I spent a few weeks there in the worst of last June and July, grazing around, letting the shelves make the connections for me, writing down notes for a book whose thesis grew obscure and finally implausible: I was looking up works on plague, fire and the Egyptian desert fathers. I learned well, but I felt even better. I took in great amounts of information without ever becoming fried or irritable. All that organization and nobody around — it seemed like trespassing in the history of Western learning, with no fear of cops. Not a lot of people spend time in the stacks anymore. (Except, as Ms. Green pointed out, around the graphic-novel section.) It’s not the current nature of finding information.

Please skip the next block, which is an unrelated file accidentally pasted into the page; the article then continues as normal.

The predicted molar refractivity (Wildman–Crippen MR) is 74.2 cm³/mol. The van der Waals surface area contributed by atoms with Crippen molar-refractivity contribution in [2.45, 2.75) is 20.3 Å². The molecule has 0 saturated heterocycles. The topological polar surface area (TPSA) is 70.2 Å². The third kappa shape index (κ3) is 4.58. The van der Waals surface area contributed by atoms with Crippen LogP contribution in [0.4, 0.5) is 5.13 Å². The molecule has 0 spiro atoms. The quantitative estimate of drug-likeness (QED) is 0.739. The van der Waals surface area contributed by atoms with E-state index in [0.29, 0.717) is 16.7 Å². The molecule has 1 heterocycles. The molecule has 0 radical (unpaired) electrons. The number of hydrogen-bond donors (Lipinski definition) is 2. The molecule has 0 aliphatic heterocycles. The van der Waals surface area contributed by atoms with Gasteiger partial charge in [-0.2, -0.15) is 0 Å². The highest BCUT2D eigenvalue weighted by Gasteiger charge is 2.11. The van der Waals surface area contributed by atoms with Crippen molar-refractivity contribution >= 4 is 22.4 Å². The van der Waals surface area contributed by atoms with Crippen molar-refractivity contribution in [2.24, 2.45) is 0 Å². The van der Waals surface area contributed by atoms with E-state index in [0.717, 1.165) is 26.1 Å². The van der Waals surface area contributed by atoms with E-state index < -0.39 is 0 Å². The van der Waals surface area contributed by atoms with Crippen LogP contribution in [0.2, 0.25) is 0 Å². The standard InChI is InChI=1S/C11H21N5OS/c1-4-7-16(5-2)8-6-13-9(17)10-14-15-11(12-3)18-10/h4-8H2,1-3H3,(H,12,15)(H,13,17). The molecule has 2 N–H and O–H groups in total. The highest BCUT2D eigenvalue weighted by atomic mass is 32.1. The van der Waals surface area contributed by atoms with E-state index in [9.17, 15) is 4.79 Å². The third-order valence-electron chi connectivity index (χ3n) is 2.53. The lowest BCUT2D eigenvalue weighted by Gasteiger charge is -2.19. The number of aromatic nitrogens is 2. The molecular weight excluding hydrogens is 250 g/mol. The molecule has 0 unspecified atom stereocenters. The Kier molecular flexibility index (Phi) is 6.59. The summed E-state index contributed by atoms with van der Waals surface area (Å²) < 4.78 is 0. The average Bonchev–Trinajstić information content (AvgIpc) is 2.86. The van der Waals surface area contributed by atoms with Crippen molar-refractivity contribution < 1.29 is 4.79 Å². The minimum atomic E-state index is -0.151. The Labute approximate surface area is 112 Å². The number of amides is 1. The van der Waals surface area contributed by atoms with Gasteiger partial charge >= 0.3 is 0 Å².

Doing it the inefficient way, you use the senses. You look at a row of spines, imprinted with butch, ultra-legible white or black type; your eye takes in more at any time than can be contained on a computer screen. You hold the books in your hand and feel the weight and size; the typography and the paper talk to you about time. A lot of libraries smell nice, but the smell of the Butler stacks is a song of organic matter, changing as temperatures do through the reaches of a pond. Get yourself near Goffredo Casalis’s life’s work on the duchy of Savoy, the Dizionario Geografico-Storico-Statistico-Commerciale, published in 27 volumes from 1833 to 1854, and breathe in. A fantastic, pre-acidic-paper smell: burned caramel, basically. Nobody there but you.